For my third piece as part of my ‘Collecting Art The Smart Way,’ series for Haute Living, I will delve into how to start collecting artworks and which artists one should begin with. When speaking to a collector, this is always the first question: What kind of artwork should I look for? Are there trends that I should follow when collecting?
People are currently discussing the hype around video art works. I seem to see digital and video pieces everywhere – from the last exhibition at Pace Gallery, London by Team Lab ‘Transcending Boundaries’ to various collectors’ homes – and it makes sense to wonder if video artworks are currently the right kind of art to collect.
My big video art revelation came when I was just 23 years old and in Los Angeles. I welcomed Bill Viola to my gallery on Melrose Avenue, as I’ve always loved his works because they are so emotional – painterly.
Aside from Bill Viola, and despite the fact that I love video works for their experiential effect – they definitely set the tone of an interior – I have to admit that I still adore the medium of paint more than anything else.
I find it amazing that, after so many centuries of paintings and painters, we still find young artists innovating with merely a few brushes and tubes. I also find it wonderful that this medium somehow still feels relevant to all generations because it is capable of engaging us emotionally and that’s why today we will escape the digital discussion to entirely concentrate on brushes and paint.
3 reasons to love paintings:
1. The direct hand-to-eye connection with the maker – We can close one eye and imagine the artist in his studio. We know that every brushstroke defines the journey that he/she had to go through to create the painting. We can take a part of this emotion and imagination away with us, to hang it in our interiors.
2. The very limited possibilities that the canvas represents – There is something rather magical about this piece of linen, at first worth barely anything at all, but potentially worth millions in a few decades. There is no artifice – just a surface and paint.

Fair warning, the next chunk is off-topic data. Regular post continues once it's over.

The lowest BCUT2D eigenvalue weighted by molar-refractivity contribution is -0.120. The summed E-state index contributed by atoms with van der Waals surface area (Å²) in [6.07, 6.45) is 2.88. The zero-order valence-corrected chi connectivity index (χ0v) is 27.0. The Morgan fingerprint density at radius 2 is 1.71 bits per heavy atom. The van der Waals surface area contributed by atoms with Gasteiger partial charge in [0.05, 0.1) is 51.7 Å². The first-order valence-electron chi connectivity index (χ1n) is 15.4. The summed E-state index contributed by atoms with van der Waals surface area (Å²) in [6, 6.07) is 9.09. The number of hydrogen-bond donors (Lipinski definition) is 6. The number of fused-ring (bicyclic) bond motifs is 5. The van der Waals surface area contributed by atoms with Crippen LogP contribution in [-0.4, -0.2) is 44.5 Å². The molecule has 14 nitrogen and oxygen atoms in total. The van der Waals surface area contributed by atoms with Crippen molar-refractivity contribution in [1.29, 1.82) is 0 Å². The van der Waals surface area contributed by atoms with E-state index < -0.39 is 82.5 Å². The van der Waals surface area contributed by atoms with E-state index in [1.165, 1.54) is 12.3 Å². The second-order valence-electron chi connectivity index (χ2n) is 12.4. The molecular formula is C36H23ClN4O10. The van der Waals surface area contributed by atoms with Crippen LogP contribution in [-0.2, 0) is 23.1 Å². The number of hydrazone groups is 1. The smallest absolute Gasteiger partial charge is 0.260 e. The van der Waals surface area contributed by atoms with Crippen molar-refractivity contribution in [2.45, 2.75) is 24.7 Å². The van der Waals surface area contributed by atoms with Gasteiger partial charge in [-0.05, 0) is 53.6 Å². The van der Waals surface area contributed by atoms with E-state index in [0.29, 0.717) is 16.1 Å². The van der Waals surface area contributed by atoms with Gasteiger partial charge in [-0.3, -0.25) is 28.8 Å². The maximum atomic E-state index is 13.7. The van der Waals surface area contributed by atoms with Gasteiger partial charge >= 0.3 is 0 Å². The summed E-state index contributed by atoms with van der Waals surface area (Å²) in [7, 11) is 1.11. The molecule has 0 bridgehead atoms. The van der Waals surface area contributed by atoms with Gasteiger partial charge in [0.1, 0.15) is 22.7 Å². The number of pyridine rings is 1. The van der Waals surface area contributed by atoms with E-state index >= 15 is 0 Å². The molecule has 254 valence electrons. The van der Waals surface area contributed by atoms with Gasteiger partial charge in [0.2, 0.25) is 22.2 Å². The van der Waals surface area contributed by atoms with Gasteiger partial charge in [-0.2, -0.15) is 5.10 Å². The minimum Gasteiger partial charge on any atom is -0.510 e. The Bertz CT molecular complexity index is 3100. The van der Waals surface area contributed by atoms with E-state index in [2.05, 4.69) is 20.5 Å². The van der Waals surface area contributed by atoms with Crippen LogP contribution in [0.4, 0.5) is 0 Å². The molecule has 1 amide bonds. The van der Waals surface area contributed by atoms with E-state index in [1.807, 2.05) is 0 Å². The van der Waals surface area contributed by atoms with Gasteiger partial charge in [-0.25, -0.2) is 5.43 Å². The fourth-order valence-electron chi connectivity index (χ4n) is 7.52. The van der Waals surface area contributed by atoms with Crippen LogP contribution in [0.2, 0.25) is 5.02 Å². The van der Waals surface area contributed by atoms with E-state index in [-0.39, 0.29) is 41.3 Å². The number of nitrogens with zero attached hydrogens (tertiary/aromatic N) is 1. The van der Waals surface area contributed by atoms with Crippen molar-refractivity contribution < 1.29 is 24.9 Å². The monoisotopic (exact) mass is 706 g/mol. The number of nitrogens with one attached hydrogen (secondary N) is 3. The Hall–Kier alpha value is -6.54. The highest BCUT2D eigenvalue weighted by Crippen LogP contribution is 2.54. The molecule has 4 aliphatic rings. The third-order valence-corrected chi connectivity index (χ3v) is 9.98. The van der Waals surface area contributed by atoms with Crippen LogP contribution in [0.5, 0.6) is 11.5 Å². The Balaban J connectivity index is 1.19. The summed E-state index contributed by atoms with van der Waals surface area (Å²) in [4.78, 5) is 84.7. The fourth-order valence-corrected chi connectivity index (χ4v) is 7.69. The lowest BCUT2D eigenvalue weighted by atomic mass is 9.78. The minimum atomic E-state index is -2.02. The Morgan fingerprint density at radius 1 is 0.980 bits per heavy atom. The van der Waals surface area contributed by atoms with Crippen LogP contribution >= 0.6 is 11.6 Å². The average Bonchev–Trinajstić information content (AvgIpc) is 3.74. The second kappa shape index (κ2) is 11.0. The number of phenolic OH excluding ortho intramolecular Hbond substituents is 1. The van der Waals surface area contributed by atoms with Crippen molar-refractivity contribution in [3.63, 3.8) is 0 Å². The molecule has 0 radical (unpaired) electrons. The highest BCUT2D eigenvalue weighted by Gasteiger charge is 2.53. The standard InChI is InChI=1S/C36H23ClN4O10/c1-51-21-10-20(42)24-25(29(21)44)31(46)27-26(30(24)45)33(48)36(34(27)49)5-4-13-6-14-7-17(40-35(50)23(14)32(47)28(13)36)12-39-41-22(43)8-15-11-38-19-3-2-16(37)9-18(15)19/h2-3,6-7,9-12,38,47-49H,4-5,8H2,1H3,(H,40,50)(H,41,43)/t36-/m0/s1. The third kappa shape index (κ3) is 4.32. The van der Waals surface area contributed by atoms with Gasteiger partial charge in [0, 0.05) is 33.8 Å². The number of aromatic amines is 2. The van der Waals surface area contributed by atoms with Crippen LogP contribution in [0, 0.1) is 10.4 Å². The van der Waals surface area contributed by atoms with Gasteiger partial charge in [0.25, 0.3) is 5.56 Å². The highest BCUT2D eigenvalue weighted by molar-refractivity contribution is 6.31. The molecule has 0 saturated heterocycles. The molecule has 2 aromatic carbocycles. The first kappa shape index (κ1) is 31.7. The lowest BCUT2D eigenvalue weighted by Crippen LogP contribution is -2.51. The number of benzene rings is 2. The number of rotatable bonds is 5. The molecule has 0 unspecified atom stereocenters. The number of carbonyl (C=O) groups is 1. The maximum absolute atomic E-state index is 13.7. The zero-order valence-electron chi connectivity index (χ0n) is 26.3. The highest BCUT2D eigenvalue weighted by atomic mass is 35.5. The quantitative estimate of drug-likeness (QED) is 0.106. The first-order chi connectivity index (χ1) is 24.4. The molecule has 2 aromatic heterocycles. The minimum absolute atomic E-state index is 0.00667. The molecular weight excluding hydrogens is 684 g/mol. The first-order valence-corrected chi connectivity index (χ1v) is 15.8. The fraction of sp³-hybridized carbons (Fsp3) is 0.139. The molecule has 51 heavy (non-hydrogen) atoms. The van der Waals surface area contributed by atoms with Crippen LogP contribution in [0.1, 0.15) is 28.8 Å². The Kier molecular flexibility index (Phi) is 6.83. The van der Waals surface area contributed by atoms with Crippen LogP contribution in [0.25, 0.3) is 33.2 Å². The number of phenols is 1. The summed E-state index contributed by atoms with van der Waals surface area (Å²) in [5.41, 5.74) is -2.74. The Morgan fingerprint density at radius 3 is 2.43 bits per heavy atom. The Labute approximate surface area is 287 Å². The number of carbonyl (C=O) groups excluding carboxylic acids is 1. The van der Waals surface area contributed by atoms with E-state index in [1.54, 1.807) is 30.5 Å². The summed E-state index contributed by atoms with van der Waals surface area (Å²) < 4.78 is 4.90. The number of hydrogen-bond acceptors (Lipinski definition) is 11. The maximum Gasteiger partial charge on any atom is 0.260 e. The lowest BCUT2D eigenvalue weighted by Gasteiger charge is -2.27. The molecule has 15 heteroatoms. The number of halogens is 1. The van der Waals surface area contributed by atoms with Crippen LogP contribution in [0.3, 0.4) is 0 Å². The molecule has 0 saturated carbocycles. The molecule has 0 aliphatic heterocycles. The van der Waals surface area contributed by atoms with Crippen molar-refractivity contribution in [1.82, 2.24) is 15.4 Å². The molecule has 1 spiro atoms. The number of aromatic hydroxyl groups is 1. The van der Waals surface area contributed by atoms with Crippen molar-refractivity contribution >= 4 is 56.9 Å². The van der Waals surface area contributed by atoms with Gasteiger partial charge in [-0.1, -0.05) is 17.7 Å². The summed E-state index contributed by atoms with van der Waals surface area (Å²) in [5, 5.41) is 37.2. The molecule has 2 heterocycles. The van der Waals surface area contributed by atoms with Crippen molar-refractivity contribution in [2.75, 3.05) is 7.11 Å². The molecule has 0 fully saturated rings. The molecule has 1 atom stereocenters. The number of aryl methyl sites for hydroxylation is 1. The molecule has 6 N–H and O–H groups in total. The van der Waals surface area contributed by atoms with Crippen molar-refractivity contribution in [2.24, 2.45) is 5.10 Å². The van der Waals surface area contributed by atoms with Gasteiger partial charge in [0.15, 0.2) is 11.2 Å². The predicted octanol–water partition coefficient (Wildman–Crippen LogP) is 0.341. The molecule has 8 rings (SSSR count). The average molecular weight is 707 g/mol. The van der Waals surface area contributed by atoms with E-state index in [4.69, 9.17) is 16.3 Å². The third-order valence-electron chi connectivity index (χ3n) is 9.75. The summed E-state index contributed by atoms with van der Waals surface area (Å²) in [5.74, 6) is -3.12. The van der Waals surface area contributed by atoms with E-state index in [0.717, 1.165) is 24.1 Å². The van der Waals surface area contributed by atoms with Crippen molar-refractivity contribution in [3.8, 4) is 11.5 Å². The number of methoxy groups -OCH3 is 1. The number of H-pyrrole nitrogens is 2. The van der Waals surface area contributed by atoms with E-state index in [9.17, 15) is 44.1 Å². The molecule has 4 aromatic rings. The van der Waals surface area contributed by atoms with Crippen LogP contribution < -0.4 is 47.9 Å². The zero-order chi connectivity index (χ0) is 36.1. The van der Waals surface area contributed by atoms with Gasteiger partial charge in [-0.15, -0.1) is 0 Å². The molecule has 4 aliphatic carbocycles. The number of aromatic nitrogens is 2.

3. A painting often tells the truth – Just look at the late portraits of Rembrandt and think of our OCD behaviors today. While a selfie may tell the reality of a day, it doesn’t engage you as a person. Paintings still do. They capture the deepest human truths of our time. The painter, just like a distant friend, took the time to capture it. Truthfully, how many times do you actually sit in front of someone and think about the genuine nature of what you are depicting?
Let’s materialize this thinking with the two latest works of our artist Will Thomson.
The first painting is the capture of an advert the artist saw while on a tube carriage, which explains the resulting shape: One that the tube window would allow onto a poster while stopping at a station. That’s what I love about this painting – that such a banal moment, a fleeting view out of a window, becomes so permanent and tangible in the details of the paint itself – especially the lips. Spontaneity here is sealed into the painting and the empty canvas highlights the unique viewpoint of the tube viewer.
The second painting is an exploration. A door has been open or shut – you decide – and a stream of lighting is coming in. Optimistic souls would see here the expression ‘a foot in the door’ leading to exciting opportunities, while the cynical may see an opportunity closing. The depressive darkness balances out the light canvas. The light is the canvas and thus unpainted, raw at its core.
These two works highlight the magic of paint and paintings. They crystalize a moment in time and this moment becomes an open door to many thoughts or connected moments we may relate to as viewers.
An advocate for artists since a young age, Marine managed her first gallery at age 21, opened her first art gallery in Los Angeles at age 23 and finally created her current business, MTArt, to promote the artists she believed in across the globe.